FRAMINGHAM, Mass. — It was a good year for The TJX Cos. Inc.
This story first appeared in the June 14, 2012 issue of WWD. Subscribe Today.
Store traffic, transactions and comparable-store sales were all up in fiscal 2011, while the company’s stock gained 43 percent. But Carol Meyrowitz, chief executive officer, acknowledged at the retailer’s annual meeting Wednesday that it was fair to ask, “What’s next?”
The answer, it seems, is more of the same — expansion of the off-pricer’s core concepts. Company executives remained characteristically tight-lipped but are working on a $143 million expansion of their corporate headquarters here.
The $23.5 billion company is planning 2012 to be a more aggressive growth year, aiming to increase square footage by 5 percent. Space grew by only 2 percent in 2011 weighed down by the closure of the A.J. Wright division. In a letter to shareholders, Meyrowitz implied that the flagship Marmaxx division — which encompasses the Marshall’s and TJ Maxx chains — is capable of capturing A.J. Wright’s customer. She noted Marmaxx has “significantly widened its customer demographic” and has been “very successful in moderate income markets,” which A.J. Wright targeted. The company unveiled plans to shutter the A.J. Wright division in December 2010 and converted just over 90 doors, more than half the chain, to Marshall’s nameplates.
Meyrowitz said TJX, currently at more than 2,900 stores, can grow to 4,500 doors based on a recent market study showing brand awareness for TJ Maxx and Marshall remains “well below” that of department stores. The Marmaxx division, accounting for roughly 65 percent of net sales, generated $2 billion in profit last year, an 11 percent gain over the prior year.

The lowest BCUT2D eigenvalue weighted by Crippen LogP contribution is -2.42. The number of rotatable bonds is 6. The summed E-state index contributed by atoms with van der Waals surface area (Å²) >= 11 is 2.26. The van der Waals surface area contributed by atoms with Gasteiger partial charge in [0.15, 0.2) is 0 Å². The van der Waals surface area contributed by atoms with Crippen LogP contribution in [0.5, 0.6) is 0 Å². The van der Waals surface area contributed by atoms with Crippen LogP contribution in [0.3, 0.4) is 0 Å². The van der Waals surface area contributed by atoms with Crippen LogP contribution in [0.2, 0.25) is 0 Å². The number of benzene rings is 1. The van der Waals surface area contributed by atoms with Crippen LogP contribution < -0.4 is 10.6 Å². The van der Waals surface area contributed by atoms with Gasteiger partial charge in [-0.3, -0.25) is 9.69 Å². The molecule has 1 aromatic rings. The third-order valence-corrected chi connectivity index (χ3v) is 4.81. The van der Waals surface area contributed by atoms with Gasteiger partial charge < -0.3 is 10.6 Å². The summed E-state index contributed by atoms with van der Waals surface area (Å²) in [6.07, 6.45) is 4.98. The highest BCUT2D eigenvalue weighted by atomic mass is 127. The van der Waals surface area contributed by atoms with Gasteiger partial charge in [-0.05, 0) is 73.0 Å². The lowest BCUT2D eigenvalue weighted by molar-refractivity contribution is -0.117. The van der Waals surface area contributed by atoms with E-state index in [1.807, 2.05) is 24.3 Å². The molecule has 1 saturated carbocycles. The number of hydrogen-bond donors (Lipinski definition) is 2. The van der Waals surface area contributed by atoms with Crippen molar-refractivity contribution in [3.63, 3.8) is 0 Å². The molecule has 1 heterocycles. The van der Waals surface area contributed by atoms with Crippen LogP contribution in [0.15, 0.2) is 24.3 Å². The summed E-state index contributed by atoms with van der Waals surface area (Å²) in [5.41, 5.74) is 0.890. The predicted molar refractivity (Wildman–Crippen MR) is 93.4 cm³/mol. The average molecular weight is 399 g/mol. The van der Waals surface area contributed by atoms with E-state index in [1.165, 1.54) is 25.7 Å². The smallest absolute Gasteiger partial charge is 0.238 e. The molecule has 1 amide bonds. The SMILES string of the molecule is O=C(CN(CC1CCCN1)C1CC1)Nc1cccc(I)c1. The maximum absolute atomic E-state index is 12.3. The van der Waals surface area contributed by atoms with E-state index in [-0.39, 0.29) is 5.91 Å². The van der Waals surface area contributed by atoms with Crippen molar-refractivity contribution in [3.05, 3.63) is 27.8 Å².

TJX has ramped up its marketing, including continuing its TJ Maxx TV campaign featuring Saucy Glossie blogger Lindsey Calla. They’ll also continue store-remodeling efforts, which have brought fake-wood flooring, dressing room upgrades and a centralized check-out lane that’s flanked by small items — everything from tights to jellybeans — to trigger impulse buys. In TJ Maxx, the company has positioned The Runway, its contemporary section, at the front of the store and is heavily touting that on its Web site as well. TJX cited dresses, men’s, shoes and accessories as particularly strong performers in a year where Marmaxx comp-store sales grew 5 percent year-over-year.
As for e-commerce, TJX appears to be getting there.
“We view e-commerce as a major opportunity for TJX,” Meyrowitz wrote in a letter to shareholders, noting that should the company launch e-commerce, it can take advantage of its 700-person buying team to find off-price goods as well as its existing audience of 4 million monthly Web visitors.
Once merely a kick-back to a corporate Web site, the TJ Maxx Web site now has personality. It allows shoppers to post favorite outfits, purchase gift cards and sign up for e-mail blasts. “The more we learn, the more convinced we are of the huge opportunity e-commerce can be for TJX,” Meyrowitz noted. “That said, being the conservative company that we are, we have factored very little top-line benefit into our long-range growth model at this juncture. We will take our time and do it right.”